The case for staying home this summer

The case for staying home this summer

If you are planning on a holiday away, best make a bank appointment to remortgage your house to afford gas for your vehicle. With gas prices locally already hitting 149.9 cents per litre, I feel like it will be a year to stick close to home. Our spaces, roads, campgrounds and amenities deserve your presence this summer.

I am not inclined to leave Nakusp much in winter. I hate winter driving and driving in the dark, so recently I took the opportunity for a trip now that the roads have cleared and the days are longer. There was no traffic and it was wonderful, but it did get me thinking about summer traffic.

Our Kootenay roads are notoriously windy and narrow. We have all been stuck behind big trucks and the impending seasonal imposition of convoys of massive holiday trailers. I can’t help but envision settlers in oxen drawn carts precariously meandering the mountain passes, because many of these campers can’t go much faster then that!

Plus we have the ferries, another obstacle for smooth sailing (pun intended) travel even in the quiet months, and a real pain in busy summer. So, apparently, I’m not really inclined to travel much in summer months either. Home it is.

Consider this year keeping your tourist dollars closer to home as well. If you find the busy highways as stressful as I do, then why not haul your trailer and family up to Summit Lake? Maybe order a picnic lunch basket from Halcyon Hot Springs and beach it out at the Beaton Arm for a day.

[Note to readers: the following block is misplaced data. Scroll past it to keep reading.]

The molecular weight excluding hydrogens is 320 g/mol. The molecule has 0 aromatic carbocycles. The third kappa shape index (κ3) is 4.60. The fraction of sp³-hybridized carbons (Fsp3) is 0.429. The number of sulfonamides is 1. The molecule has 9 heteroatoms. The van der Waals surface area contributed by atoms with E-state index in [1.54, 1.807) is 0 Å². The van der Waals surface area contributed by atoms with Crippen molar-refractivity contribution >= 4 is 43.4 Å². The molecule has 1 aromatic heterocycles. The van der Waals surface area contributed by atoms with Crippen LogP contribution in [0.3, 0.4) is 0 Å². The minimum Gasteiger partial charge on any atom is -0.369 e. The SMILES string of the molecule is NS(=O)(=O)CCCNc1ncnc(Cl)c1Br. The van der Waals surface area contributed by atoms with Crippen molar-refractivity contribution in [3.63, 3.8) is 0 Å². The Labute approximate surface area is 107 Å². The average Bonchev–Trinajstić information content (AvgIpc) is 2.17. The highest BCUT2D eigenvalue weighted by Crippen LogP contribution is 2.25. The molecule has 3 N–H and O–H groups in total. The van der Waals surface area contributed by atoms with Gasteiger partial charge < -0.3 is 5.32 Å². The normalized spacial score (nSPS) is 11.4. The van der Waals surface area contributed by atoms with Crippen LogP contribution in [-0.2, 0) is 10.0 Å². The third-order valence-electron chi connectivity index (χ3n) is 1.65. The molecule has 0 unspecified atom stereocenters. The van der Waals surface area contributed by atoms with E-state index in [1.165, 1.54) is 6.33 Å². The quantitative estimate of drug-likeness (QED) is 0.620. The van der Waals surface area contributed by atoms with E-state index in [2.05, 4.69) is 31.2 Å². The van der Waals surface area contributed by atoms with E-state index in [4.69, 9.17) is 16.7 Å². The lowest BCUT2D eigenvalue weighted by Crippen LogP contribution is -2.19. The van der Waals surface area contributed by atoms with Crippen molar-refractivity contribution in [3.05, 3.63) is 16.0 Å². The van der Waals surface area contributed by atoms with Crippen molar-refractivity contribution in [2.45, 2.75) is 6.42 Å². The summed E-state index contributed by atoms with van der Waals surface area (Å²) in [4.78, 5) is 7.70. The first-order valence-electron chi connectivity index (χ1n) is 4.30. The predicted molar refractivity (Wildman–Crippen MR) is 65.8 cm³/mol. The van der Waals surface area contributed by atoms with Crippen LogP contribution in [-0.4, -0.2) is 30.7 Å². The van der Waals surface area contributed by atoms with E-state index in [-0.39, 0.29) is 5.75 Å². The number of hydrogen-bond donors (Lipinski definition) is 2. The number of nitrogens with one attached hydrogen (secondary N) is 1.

Hike Saddleback Mountain and check out the amazing renovated lookout tower. Go play a round of golf at Fauquier and then hit the Burton Cidery on the way home for a tasting and snack. Treat the family to SUP board or kayak rentals and experience the lake in a new way. In order to be true stewards of our valley, we must know it, live it, experience it. With the influx of outsiders that summer brings, it is important that locals are around to share, educate and manage how these travellers treat our home.

The last few years we have experienced the constant threat of forest fires, so camping alongside holidayers, perusing our backyards, keeping our homes and area lived in, watered, and watched will help lessen the chance of accidental or, heaven forbid, intentional fire bugs.

There is also the uneasy feeling of potential economic change in our near future. By holidaying at home this year, you are helping to support our local economy and strengthen our voice a little more by providing prosperity in our rural hidden heaven.

I’m not saying don’t go away at all. Wherever home may be, I know that we all need to get away from it sometimes. Just think about it a bit more. Instead of helping to increase the mass crowds of bumper-to-bumper boat and vehicle traffic in the Okanagan, go spend a sunny day at the Bahamas followed by dinner on the Leland patio.

We can forget so easily what the Arrow Lakes have to offer. It may not be the most exciting holiday you’ve ever had, but removing the stress of travel and rediscovering why we live here year round is well worth the stay-cation!

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